Above: Over his career, Jack Kaley has coached 87 USILA All-Americans, compiled a career coaching record of 491-199, and led NYIT to four NCAA championships.
By Michael Schiavetta (M.A. '07)
With 185 wins, 17 years, and four NCAA championships, Jack Kaley transformed NYIT's lacrosse program into one of the best in the United States. He continues to hold the record for the highest career winning percentage in NCAA Division I and II lacrosse and is the only coach to earn the U.S. Intercollegiate Lacrosse Association Coach of the Year honor four times. For a man who expected the best from his players, he certainly got it-the trophies, plaques, and championship banners that adorn his office demonstrate Kaley's ability to motivate, educate, and dominate what happens on the field.
And now, he is finally saying goodbye.
"It's time for me to spend more time with my family," he says. And though Kaley is firm on his decision, the 71-year-old coach still sounds like a guy who is not quite ready to close his playbook. And, in a fashion, he isn't. Kaley is retiring as head coach of the Bears, but he plans to hold part-time clinics throughout the United States to teach both students and parents about how to make the most of the student-athlete experience.
It's a role he understands well, having recruited and mentored hundreds of players during his 48-year coaching career. At NYIT, he wasted no time in bringing some of finest student-athletes available to establish a legacy of success. In his second season as head coach, the 1994 Bears went undefeated in the regular season and made it all the way to the NCAA Division II finals.
"That was a special team," says Kaley, who keeps a photo of that group of players right above his desk. "They set the tempo and the bar for the other teams to follow." He recalls in March 1994 when NYIT-considered a fledgling team-defeated the top-ranked Adelphi University by a score of 12-8.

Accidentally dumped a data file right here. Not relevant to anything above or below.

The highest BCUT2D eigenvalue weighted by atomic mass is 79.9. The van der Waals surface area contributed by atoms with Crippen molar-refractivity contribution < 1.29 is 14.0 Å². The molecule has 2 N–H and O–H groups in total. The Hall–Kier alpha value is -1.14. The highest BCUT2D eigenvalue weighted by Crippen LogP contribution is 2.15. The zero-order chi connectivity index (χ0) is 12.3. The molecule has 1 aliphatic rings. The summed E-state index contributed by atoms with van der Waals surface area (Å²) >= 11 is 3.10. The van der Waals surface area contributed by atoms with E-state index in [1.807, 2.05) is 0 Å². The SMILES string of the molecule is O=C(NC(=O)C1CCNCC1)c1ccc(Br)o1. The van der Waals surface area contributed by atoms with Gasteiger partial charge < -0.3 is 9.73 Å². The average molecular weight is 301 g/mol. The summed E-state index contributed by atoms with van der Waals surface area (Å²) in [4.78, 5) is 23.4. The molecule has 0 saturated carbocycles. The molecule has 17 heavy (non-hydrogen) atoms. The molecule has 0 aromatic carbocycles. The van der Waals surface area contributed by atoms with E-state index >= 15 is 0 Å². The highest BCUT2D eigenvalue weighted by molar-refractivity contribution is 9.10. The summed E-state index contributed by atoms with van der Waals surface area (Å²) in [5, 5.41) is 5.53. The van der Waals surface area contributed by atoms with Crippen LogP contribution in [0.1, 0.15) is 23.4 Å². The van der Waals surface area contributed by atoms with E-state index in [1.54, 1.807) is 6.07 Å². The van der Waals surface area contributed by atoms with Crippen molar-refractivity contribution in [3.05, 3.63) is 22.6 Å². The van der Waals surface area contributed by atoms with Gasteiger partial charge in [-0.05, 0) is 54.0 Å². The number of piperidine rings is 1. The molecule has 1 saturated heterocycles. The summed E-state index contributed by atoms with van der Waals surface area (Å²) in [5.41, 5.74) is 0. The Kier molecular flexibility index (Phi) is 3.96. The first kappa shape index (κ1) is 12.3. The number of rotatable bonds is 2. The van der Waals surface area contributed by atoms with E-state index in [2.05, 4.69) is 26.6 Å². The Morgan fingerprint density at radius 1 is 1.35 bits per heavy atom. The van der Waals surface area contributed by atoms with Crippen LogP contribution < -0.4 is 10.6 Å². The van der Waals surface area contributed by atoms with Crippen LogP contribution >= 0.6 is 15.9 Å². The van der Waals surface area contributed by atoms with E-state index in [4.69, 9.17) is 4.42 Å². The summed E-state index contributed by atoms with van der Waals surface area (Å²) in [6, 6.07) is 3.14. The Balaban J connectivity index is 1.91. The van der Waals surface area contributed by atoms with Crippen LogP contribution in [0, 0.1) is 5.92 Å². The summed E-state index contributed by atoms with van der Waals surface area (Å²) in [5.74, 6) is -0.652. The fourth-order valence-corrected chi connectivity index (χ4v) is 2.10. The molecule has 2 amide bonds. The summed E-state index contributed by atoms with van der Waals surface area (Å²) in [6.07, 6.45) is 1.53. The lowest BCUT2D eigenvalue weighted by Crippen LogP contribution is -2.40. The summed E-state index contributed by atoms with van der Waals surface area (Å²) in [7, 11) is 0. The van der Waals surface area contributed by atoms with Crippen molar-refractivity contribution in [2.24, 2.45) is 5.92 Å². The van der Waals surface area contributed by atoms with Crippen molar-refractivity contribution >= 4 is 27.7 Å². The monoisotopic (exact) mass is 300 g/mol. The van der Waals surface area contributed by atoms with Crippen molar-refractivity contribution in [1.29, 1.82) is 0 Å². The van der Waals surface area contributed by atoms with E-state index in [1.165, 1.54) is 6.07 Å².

"They took us lightly," he quips. But it was this game that put NYIT lacrosse on the map.
Over the next several years, the Bears continued to thrive under Kaley. His coaching philosophy, one that emphasizes hard work, heart, and hustle, made it clear that players did not have to be the biggest or the quickest-just the most determined. In 1997, this strategy proved effective once again when the Bears won their first NCAA Division II championship, a feat that was repeated in 2003, 2005, and 2008. These triumphs, besides positioning NYIT as a leader in collegiate sports, helped boost the university's reputation on the global stage.
"I still get e-mails from coaches in Europe asking about our pressure zone defense," says Kaley. And, he adds, many lacrosse fans around the world cite the Bears' overtime victory in the 2005 NCAA finals as one of the greatest college lacrosse games ever played.
Despite his tremendous success on the field, the most difficult aspect of being an NCAA sports coach-namely, the long hours, weekends, and vacations spent finding and nurturing the best talent-was also, ironically, Kaley's favorite. "That's what I'm going to miss most," he says. "Demonstrating to students that what we do on the field relates to life. It's all about the hard work, knowing the fundamentals, living a clean lifestyle, and teamwork."
He admits that it's tough for him to say goodbye to NYIT. "But," Kaley says, "we have a good thing going here. It should continue."
As for his office's collection of trophies, plaques, and other memories that chronicle 17 years of hopes and dreams, as well as pride and glory, Kaley intends to leave them right where they are.
"Those don't belong to me," the coach says proudly. "They belong to the Bears."